The Shakers: I Don't Want to be Remembered as a Chair 1998
Distributed by Films Media Group, PO Box 2053, Princeton, New Jersey 08543-2053; 800-257-5126
Produced by BBC Worldwide
VHS, color, 50 min.
Jr. High - Adult
Religious Studies, History, Sociology
Date Entered: 11/09/2018Reviewed by Christopher Densmore, University Archives, State University of
The Shakers are a perfectionist, communal and celibate religious community. Once there were more than twenty Shaker communities and over six thousand members, but now only Sabbathday Lake in Maine, with nine members, survives to continue the more than two century old Shaker traditions. The Shakers: I Don't What to be Remembered as a Chair consists of interviews with the Shakers about their lives and beliefs, and shows the Shakers at worship, meals and work. Celibacy, at least according to one Shaker, is far less of a difficulty for persons wishing to enter the community than the realities of communal life. The history of the sect, from their origins in England to their expansion in North America following the American Revolution is told through historic photographs and illustrations, with background by historian Stephen Marini of Wellesley College and Gerard Wertkin of the Museum of American Folk Art.
The video draws a sharp contrast between Shaker ideas of simplicity and the religious life and the flourishing market for Shaker furniture and other objects. Images of a Shaker brother tending the sheep and Shaker sisters preparing simple meals at Sabbathday Lake are contrasted with film of an antique auction were a Shaker dresser is purchased by talk show host Oprah Winfrey for over $200,000. The Shakers' life of "relentless self denial" is set against the an alleged American attitude that is possible to buy into a way of life without commitment or even understanding. However, while the film does a good job of allowing the Shakers to speak for themselves, does not explain there is a market for original Shaker furniture and for objects based on Shaker designs. One collector of Shaker materials-- gratuitously described as "wealthy" -- is allowed to speak, but within the context of this production, his explanations of the aesthetic value of Shaker designs are overwhelmed by the video's critical assessment of American materialism. There is no explanation of why Shaker furniture is distinctive. Viewers unfamiliar with Shakers and Shaker design may be left puzzled about why a market for Shaker objects exists at all. The film does not mention that the Shakers themselves made and actively marketed chairs, boxes and other objects to the wider community. If there is a market for Shaker design, that market was in part initiated by the Shakers themselves.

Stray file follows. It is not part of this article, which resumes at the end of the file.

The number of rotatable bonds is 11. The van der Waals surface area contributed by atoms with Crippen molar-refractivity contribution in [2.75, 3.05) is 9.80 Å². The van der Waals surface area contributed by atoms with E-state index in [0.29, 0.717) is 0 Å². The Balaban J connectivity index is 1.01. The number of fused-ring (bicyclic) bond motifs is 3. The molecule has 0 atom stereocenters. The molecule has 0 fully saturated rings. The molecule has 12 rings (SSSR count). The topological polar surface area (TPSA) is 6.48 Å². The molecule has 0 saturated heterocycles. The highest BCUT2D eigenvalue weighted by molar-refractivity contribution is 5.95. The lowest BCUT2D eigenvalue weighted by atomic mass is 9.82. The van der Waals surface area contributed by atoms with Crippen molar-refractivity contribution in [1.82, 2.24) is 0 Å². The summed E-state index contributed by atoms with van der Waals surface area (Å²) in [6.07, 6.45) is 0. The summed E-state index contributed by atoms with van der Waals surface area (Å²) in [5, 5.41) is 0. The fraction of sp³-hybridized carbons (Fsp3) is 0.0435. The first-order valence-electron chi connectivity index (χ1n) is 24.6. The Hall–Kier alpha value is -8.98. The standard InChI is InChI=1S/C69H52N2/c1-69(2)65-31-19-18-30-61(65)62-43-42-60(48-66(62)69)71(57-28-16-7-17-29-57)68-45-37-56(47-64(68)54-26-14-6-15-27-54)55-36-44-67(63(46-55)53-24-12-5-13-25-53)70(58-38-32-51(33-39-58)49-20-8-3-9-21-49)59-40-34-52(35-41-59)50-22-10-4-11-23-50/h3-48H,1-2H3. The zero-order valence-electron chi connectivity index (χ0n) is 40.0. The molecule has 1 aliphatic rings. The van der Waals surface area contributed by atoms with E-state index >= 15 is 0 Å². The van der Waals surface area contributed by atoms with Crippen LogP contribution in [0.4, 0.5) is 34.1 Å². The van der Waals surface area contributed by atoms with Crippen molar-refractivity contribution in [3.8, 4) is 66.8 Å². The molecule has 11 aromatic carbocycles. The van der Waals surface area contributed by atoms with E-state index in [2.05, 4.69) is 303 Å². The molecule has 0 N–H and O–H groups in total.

The video provides a good, well photographed and well edited introduction to the Shakers and has the unique strength of being able to tell the story largely through the words of contemporary Shakers themselves. The story will be readily intelligible to a general audience who may have little or no previous knowledge of the Shakers. As such, it could be useful for adult education or general survey courses of American religion, but only marginally useful for an audience which has, or can be expected to, read some of the abundant available printed sources on the Shakers. The utility of the video is reduced by the excessive time spent criticizing the antique market for Shaker items without adequately explaining the attraction of Shaker design to non-Shakers.